Museum with a baby

Tips for Surviving (And Even Enjoying) a Museum with a Baby

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Visiting a museum with a baby isn’t always the easiest of feats.

We learned this the hard way on a museum-intensive trip to Italy with our almost-one-year-old. He was too young to enjoy the exhibits (which were a lot of art and history museums), but old enough that he was busy and active.

But we were in Italy! Birthplace of the Renaissance! It would be a crime to not see what the world-renowned museums had to offer. So….we powered through. Some experiences were more successful than others, but for the most part our son did pretty well.

And we were able to enjoy Michelangelo’s David, Botticelli’s The Birth of Venus, Raphael’s The School of Athens, the Uffizi Gallery, the Sistine Chapel, the Vatican Museums, the Doge’s Palace, and countless others. And we wouldn’t have traded that experience for anything.

At this point we’ve been to a lot of museums with our kids, and along the way we’ve picked up a few strategies that have been helpful to us. All babies are different, but hopefully you will find some helpful ideas if you are going to brave a trip to the museum with your baby!

Tips for a smooth(er) museum trip with a baby:

A note about age: “Baby” is a really broad category. In my experience, the older your baby gets (and the more mobile), the more…resourceful you have to become. Younger babies tend to do great at museums because they often nap for most of the time and are more content just hanging out in a baby carrier or stroller. Most of my tips here will be for older babies because usually that’s where the trouble lies…

1. Manage expectations

Going to a museum with a baby is not going to be the same as going to a museum pre-baby. The sooner you accept that the sooner you’re on your way to a pleasant, albeit different, museum experience.

Just go into it knowing that there will be times you don’t get to see everything you want to see or do everything you want to do. I’ve learned that if you lower your expectations you’re less likely to be frustrated if things don’t go quite according to plan.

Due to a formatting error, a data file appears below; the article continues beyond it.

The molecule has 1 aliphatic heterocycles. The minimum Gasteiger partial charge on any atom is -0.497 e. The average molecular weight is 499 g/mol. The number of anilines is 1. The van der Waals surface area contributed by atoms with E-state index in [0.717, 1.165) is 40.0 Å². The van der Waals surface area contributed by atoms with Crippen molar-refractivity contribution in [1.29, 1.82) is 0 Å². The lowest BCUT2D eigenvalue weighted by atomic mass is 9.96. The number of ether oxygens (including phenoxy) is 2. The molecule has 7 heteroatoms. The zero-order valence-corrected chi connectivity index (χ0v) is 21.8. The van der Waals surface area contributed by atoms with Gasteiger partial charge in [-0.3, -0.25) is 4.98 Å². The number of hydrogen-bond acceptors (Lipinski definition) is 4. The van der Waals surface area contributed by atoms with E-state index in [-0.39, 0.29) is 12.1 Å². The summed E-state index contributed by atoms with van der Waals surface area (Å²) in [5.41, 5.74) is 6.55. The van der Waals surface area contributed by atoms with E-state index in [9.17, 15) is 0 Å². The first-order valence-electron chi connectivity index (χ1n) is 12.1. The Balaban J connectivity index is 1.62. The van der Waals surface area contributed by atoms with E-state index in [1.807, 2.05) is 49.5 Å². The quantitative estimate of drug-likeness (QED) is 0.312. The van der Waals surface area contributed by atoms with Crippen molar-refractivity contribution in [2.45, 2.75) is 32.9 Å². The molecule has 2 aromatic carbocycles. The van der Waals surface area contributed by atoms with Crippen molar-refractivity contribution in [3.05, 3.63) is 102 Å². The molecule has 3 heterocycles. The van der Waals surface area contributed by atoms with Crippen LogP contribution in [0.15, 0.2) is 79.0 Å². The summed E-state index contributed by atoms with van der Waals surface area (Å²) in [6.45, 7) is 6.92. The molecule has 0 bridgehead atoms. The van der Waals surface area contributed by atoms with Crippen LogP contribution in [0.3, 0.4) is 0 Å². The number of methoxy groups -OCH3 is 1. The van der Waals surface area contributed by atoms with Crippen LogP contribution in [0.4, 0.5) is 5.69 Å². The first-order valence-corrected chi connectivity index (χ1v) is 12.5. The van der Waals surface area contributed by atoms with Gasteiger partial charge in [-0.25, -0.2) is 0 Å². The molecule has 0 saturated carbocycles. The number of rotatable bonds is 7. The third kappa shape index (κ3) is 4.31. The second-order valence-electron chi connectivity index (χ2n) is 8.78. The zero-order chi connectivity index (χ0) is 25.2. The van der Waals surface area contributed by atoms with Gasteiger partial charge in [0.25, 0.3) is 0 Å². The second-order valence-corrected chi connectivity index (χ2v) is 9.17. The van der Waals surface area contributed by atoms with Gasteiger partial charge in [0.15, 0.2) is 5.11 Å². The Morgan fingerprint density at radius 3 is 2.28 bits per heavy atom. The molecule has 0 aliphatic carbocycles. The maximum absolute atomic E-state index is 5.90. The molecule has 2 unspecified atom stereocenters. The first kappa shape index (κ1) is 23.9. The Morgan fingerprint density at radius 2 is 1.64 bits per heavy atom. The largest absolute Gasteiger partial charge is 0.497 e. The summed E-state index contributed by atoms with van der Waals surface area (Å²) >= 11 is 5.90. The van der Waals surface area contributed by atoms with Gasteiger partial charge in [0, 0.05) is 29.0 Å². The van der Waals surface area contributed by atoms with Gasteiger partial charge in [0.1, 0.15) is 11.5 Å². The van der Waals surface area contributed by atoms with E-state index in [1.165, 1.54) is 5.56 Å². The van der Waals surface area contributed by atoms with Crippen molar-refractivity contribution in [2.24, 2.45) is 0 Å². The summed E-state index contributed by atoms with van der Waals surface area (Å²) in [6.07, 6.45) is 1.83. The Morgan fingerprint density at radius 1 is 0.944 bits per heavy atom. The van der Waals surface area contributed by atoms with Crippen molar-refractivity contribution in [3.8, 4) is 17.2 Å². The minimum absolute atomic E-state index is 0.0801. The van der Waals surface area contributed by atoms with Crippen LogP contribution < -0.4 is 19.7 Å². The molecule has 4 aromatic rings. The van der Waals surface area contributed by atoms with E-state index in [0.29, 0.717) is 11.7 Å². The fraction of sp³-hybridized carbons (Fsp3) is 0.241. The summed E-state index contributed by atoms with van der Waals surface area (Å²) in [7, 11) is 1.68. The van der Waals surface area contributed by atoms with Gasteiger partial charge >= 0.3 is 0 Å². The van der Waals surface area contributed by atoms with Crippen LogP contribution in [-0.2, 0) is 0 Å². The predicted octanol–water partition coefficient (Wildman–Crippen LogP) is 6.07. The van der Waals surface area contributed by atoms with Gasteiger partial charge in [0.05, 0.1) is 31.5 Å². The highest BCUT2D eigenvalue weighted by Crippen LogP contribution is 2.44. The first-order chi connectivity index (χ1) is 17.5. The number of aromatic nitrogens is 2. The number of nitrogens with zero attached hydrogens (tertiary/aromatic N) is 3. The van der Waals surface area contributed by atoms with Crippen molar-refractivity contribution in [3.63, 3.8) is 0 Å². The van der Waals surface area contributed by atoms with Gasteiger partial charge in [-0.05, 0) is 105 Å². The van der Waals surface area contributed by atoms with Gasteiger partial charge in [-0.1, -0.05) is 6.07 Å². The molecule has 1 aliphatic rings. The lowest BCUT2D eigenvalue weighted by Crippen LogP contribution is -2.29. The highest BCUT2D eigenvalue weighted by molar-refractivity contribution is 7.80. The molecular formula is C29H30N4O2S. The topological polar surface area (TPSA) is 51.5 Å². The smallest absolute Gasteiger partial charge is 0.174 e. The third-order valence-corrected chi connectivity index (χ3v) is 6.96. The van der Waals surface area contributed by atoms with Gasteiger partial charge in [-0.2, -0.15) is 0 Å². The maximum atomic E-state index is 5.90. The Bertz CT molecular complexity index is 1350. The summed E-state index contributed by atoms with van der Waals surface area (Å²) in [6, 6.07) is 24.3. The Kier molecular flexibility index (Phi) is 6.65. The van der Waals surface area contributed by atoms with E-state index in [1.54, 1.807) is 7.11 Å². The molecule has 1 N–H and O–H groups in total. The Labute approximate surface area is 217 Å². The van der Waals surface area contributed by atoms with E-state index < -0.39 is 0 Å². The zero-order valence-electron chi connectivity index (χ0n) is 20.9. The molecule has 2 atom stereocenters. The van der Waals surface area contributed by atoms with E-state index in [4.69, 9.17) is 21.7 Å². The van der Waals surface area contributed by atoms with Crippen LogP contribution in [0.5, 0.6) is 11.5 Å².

2. Use a stroller or baby carrier

We’ve used both a stroller and baby carrier at museums, and each has pros and cons. It kind of just depends on your style, the age of your baby, and your baby’s preference.

For our two weeks in Italy, I exclusively used our Ergobaby carrier. Baby carriers are great because you can nurse while you’re browsing and then transition easily to a nap. If you’ve never tried nursing with your baby in a baby carrier, check out my post on it here. Carriers can also be easier if you’re in a crowded museum or have to navigate stairs or rough terrain.

That being said, strollers can also be a great option, one that we’ve often employed for museums. Sometimes it’s nice to be able to just set your baby down and not have to carry them around, even if you’re using a comfortable baby carrier. And as long as you keep moving, babies can often last for quite a while in a stroller before they start getting fussy. If I’m bringing a stroller I’ll usually just throw the carrier in the bottom so that when the baby wants to come out I have that option as well.

Really it comes down to preference, yours and your baby’s. Just make sure you bring something to transport the baby around or you’ll probably be exhausted by the time your visit is over.

3. Let your mobile baby explore

When your baby starts getting more mobile, you won’t be able to count on them being content in the carrier or stroller for as long. At some point (especially if you’re visiting multiple museums in one day like we often do when we travel), you’re going to have to set them free.

Exploring in a church in Venice

You can alternate between carrying them and setting them down for brief periods to explore. If you can find a bench or some chairs you can let them hold onto that while they toddle back and forth for a few minutes (see picture above). Depending on how sturdy your baby is, you can also hold onto their hands and help them to walk.